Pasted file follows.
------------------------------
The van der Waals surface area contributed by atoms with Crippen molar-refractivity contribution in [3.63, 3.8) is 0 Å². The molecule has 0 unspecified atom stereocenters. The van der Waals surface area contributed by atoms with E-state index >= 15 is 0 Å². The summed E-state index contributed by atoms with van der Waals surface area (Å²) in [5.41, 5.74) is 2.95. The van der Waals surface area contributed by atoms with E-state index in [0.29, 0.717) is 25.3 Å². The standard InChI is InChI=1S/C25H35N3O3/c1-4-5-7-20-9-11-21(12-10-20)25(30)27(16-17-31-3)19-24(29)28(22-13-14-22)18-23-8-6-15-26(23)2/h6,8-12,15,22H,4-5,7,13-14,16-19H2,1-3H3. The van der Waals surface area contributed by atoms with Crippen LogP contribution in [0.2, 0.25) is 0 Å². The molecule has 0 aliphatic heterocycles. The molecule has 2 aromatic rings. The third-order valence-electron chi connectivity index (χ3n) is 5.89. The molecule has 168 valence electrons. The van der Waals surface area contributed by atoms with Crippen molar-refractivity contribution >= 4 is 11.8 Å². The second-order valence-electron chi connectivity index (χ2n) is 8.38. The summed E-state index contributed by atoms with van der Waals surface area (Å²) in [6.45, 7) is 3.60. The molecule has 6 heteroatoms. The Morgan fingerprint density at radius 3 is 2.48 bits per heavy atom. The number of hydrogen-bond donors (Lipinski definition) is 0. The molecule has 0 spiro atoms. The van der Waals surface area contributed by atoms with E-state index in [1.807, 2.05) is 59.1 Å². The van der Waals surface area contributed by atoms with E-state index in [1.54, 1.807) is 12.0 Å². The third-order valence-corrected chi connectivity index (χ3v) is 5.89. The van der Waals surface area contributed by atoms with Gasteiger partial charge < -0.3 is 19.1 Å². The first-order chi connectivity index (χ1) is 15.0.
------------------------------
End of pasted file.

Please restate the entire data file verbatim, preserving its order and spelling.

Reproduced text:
The van der Waals surface area contributed by atoms with Crippen molar-refractivity contribution in [3.63, 3.8) is 0 Å². The molecule has 0 unspecified atom stereocenters. The van der Waals surface area contributed by atoms with E-state index >= 15 is 0 Å². The summed E-state index contributed by atoms with van der Waals surface area (Å²) in [5.41, 5.74) is 2.95. The van der Waals surface area contributed by atoms with E-state index in [0.29, 0.717) is 25.3 Å². The standard InChI is InChI=1S/C25H35N3O3/c1-4-5-7-20-9-11-21(12-10-20)25(30)27(16-17-31-3)19-24(29)28(22-13-14-22)18-23-8-6-15-26(23)2/h6,8-12,15,22H,4-5,7,13-14,16-19H2,1-3H3. The van der Waals surface area contributed by atoms with Crippen LogP contribution in [0.2, 0.25) is 0 Å². The molecule has 0 aliphatic heterocycles. The molecule has 2 aromatic rings. The third-order valence-electron chi connectivity index (χ3n) is 5.89. The molecule has 168 valence electrons. The van der Waals surface area contributed by atoms with Crippen molar-refractivity contribution >= 4 is 11.8 Å². The second-order valence-electron chi connectivity index (χ2n) is 8.38. The summed E-state index contributed by atoms with van der Waals surface area (Å²) in [6.45, 7) is 3.60. The molecule has 6 heteroatoms. The Morgan fingerprint density at radius 3 is 2.48 bits per heavy atom. The number of hydrogen-bond donors (Lipinski definition) is 0. The molecule has 0 spiro atoms. The van der Waals surface area contributed by atoms with E-state index in [1.807, 2.05) is 59.1 Å². The van der Waals surface area contributed by atoms with E-state index in [1.54, 1.807) is 12.0 Å². The third-order valence-corrected chi connectivity index (χ3v) is 5.89. The van der Waals surface area contributed by atoms with Gasteiger partial charge < -0.3 is 19.1 Å². The first-order chi connectivity index (χ1) is 15.0.